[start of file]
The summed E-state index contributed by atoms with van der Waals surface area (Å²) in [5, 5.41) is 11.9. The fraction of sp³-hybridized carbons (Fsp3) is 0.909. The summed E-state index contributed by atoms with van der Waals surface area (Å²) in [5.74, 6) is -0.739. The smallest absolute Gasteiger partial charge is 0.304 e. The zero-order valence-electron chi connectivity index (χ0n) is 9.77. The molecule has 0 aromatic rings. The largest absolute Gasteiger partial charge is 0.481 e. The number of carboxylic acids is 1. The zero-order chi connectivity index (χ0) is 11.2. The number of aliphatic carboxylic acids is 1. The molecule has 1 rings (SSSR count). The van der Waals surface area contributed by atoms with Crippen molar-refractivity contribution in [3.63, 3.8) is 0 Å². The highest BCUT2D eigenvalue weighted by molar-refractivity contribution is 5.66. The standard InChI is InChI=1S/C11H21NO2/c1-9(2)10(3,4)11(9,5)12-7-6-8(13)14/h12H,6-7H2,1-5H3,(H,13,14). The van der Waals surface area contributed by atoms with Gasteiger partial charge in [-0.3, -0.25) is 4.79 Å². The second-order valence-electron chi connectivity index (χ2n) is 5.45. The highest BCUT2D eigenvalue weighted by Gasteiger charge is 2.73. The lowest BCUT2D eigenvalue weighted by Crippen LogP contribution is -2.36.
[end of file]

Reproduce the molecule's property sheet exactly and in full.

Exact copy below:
The summed E-state index contributed by atoms with van der Waals surface area (Å²) in [5, 5.41) is 11.9. The fraction of sp³-hybridized carbons (Fsp3) is 0.909. The summed E-state index contributed by atoms with van der Waals surface area (Å²) in [5.74, 6) is -0.739. The smallest absolute Gasteiger partial charge is 0.304 e. The zero-order valence-electron chi connectivity index (χ0n) is 9.77. The molecule has 0 aromatic rings. The largest absolute Gasteiger partial charge is 0.481 e. The number of carboxylic acids is 1. The zero-order chi connectivity index (χ0) is 11.2. The number of aliphatic carboxylic acids is 1. The molecule has 1 rings (SSSR count). The van der Waals surface area contributed by atoms with Crippen molar-refractivity contribution in [3.63, 3.8) is 0 Å². The highest BCUT2D eigenvalue weighted by molar-refractivity contribution is 5.66. The standard InChI is InChI=1S/C11H21NO2/c1-9(2)10(3,4)11(9,5)12-7-6-8(13)14/h12H,6-7H2,1-5H3,(H,13,14). The van der Waals surface area contributed by atoms with Gasteiger partial charge in [-0.3, -0.25) is 4.79 Å². The second-order valence-electron chi connectivity index (χ2n) is 5.45. The highest BCUT2D eigenvalue weighted by Gasteiger charge is 2.73. The lowest BCUT2D eigenvalue weighted by Crippen LogP contribution is -2.36.